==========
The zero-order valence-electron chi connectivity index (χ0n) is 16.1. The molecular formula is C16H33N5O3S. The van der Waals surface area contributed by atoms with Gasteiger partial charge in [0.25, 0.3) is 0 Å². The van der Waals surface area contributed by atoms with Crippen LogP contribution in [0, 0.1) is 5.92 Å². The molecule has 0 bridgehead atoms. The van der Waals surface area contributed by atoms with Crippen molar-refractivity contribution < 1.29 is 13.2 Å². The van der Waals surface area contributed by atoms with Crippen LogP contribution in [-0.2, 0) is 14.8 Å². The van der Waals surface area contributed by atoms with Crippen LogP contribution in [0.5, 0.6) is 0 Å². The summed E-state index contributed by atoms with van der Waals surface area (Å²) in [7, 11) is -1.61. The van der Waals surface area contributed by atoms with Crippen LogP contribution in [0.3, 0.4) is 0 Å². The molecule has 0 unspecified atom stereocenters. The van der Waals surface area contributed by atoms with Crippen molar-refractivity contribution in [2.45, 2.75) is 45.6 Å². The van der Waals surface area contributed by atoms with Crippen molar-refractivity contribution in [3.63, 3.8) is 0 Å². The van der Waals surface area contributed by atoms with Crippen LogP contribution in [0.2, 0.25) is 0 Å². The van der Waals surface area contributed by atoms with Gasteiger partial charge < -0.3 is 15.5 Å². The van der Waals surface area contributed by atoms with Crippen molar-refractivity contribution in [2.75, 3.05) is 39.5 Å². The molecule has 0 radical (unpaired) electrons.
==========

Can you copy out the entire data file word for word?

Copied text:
The zero-order valence-electron chi connectivity index (χ0n) is 16.1. The molecular formula is C16H33N5O3S. The van der Waals surface area contributed by atoms with Gasteiger partial charge in [0.25, 0.3) is 0 Å². The van der Waals surface area contributed by atoms with Crippen LogP contribution in [0, 0.1) is 5.92 Å². The molecule has 0 bridgehead atoms. The van der Waals surface area contributed by atoms with Crippen molar-refractivity contribution < 1.29 is 13.2 Å². The van der Waals surface area contributed by atoms with Crippen LogP contribution in [-0.2, 0) is 14.8 Å². The van der Waals surface area contributed by atoms with Crippen LogP contribution in [0.5, 0.6) is 0 Å². The summed E-state index contributed by atoms with van der Waals surface area (Å²) in [7, 11) is -1.61. The van der Waals surface area contributed by atoms with Crippen LogP contribution in [0.3, 0.4) is 0 Å². The molecule has 0 unspecified atom stereocenters. The van der Waals surface area contributed by atoms with Crippen molar-refractivity contribution in [2.45, 2.75) is 45.6 Å². The van der Waals surface area contributed by atoms with Crippen molar-refractivity contribution in [3.63, 3.8) is 0 Å². The van der Waals surface area contributed by atoms with Crippen LogP contribution in [0.2, 0.25) is 0 Å². The van der Waals surface area contributed by atoms with Gasteiger partial charge < -0.3 is 15.5 Å². The van der Waals surface area contributed by atoms with Crippen molar-refractivity contribution in [2.75, 3.05) is 39.5 Å². The molecule has 0 radical (unpaired) electrons.